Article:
28 mars 2012

"Thematic learning" (Critical Guide, E.D. Hirsch Jr)

   A phrase used to describe the "holistic" teaching of different subject matters across a common theme. 
   For instance, the theme of "The Seasons" might combine a study of history, art, science, and mathematics in a particular classroom, or grade, or throughout an entire school. There is much to be said for integrated learning that contextualizes subjects and reinforces them. 

   As with various forms of the "project method," however, thematic learning has proved to be more successful when used with prudence as an occasional device than when used consistently as the primary mode of instruction. 
   One reason for entering this caution is that some subjects require different amounts of exposure than others in order to be learned. History and literature, for example, generally require fewer reinforcements to achieve a learning goal than do certain aspects of math and science, whose procedures must be often repeated and practiced. The thematic approach may or may not provide these needed reinforcements.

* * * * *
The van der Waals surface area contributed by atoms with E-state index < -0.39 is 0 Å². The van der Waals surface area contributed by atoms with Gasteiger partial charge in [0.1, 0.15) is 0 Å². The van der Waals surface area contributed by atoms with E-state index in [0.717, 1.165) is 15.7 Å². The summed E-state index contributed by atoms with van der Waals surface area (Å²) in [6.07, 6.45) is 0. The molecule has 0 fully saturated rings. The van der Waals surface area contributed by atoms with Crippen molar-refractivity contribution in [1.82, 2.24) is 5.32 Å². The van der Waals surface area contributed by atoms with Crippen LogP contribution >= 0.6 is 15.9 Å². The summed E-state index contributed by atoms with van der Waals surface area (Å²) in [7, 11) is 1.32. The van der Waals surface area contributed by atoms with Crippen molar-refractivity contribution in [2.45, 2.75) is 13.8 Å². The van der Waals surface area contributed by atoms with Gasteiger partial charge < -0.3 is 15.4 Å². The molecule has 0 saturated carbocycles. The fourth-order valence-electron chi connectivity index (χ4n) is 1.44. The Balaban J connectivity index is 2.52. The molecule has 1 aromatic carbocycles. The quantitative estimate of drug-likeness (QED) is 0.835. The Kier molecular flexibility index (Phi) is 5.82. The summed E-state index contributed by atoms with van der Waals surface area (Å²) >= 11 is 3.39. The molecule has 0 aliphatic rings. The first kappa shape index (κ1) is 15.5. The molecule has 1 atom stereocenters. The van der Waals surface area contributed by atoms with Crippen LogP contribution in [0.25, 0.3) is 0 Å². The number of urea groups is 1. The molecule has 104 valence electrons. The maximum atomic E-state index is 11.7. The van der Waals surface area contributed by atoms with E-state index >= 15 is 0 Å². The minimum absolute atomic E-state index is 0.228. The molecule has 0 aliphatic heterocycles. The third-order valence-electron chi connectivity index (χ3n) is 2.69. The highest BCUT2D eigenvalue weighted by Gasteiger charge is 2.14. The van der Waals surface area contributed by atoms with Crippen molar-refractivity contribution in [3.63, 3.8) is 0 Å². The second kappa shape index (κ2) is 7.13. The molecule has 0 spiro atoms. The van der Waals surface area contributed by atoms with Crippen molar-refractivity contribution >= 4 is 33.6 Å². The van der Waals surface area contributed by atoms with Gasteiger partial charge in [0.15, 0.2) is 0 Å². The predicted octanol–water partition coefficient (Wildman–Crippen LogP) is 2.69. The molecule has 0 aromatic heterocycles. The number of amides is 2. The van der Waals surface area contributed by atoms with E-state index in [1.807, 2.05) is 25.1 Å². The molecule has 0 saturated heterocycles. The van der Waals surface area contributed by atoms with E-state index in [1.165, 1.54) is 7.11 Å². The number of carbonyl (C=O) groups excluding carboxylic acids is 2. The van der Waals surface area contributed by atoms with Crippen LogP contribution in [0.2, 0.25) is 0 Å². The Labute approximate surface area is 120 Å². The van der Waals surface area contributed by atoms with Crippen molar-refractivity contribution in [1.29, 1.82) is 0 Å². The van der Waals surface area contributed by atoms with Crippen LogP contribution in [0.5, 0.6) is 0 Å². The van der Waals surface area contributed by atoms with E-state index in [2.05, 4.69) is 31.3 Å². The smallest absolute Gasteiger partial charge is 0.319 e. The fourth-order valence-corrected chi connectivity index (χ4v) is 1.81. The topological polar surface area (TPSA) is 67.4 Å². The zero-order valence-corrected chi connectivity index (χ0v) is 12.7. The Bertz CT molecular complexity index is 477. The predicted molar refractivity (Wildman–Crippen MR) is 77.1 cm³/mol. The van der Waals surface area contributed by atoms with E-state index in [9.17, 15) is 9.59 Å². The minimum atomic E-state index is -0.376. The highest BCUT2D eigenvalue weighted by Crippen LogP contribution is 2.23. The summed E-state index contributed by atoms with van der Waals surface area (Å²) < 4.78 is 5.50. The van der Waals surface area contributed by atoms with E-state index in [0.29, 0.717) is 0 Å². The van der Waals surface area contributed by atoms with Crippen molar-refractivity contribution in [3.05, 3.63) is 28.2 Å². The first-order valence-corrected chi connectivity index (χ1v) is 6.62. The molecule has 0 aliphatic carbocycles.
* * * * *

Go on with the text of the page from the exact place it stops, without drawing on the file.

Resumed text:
As with most pedagogical methods, the key is common sense. If students have been well monitored and are known to have mastered the basic subject matters that are to be dealt with in the thematic project, then the method is an attractive way of encouraging student enthusiasm and further learning.

Antipathy to subject-matter content  

"banking theory of schooling" 
"culturally-biased curriculum" 
"outcomes-based education" 
"research has shown"


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This was an excerpt from Hirsch's great book on education :
The Schools We Need 
 and Why We Don't Have Them.
Recension by Richard Askey :  

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